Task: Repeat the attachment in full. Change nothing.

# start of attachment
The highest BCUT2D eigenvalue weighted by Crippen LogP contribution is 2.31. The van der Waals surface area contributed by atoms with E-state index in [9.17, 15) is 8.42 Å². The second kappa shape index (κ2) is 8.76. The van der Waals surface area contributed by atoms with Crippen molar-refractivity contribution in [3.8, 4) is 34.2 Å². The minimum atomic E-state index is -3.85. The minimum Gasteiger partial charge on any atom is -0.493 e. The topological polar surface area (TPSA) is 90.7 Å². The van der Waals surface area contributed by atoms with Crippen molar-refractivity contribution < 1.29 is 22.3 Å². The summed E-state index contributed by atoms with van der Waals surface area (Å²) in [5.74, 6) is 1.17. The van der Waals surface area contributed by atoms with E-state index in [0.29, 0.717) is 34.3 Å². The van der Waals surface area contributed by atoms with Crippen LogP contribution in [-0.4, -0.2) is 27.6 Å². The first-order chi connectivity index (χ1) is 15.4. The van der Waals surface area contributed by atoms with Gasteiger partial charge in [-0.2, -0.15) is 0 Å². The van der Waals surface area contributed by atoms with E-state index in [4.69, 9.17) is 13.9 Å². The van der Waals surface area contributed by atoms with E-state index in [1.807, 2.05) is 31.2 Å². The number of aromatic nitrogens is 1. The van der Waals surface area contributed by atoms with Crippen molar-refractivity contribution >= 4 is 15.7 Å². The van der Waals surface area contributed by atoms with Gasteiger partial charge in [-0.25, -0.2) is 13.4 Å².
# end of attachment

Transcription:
The highest BCUT2D eigenvalue weighted by Crippen LogP contribution is 2.31. The van der Waals surface area contributed by atoms with E-state index in [9.17, 15) is 8.42 Å². The second kappa shape index (κ2) is 8.76. The van der Waals surface area contributed by atoms with Crippen molar-refractivity contribution in [3.8, 4) is 34.2 Å². The minimum atomic E-state index is -3.85. The minimum Gasteiger partial charge on any atom is -0.493 e. The topological polar surface area (TPSA) is 90.7 Å². The van der Waals surface area contributed by atoms with Crippen molar-refractivity contribution < 1.29 is 22.3 Å². The summed E-state index contributed by atoms with van der Waals surface area (Å²) in [5.74, 6) is 1.17. The van der Waals surface area contributed by atoms with E-state index in [0.29, 0.717) is 34.3 Å². The van der Waals surface area contributed by atoms with Crippen LogP contribution in [-0.4, -0.2) is 27.6 Å². The first-order chi connectivity index (χ1) is 15.4. The van der Waals surface area contributed by atoms with Gasteiger partial charge in [-0.2, -0.15) is 0 Å². The van der Waals surface area contributed by atoms with E-state index in [4.69, 9.17) is 13.9 Å². The van der Waals surface area contributed by atoms with E-state index in [1.807, 2.05) is 31.2 Å². The number of aromatic nitrogens is 1. The van der Waals surface area contributed by atoms with Crippen molar-refractivity contribution >= 4 is 15.7 Å². The van der Waals surface area contributed by atoms with Gasteiger partial charge in [-0.25, -0.2) is 13.4 Å².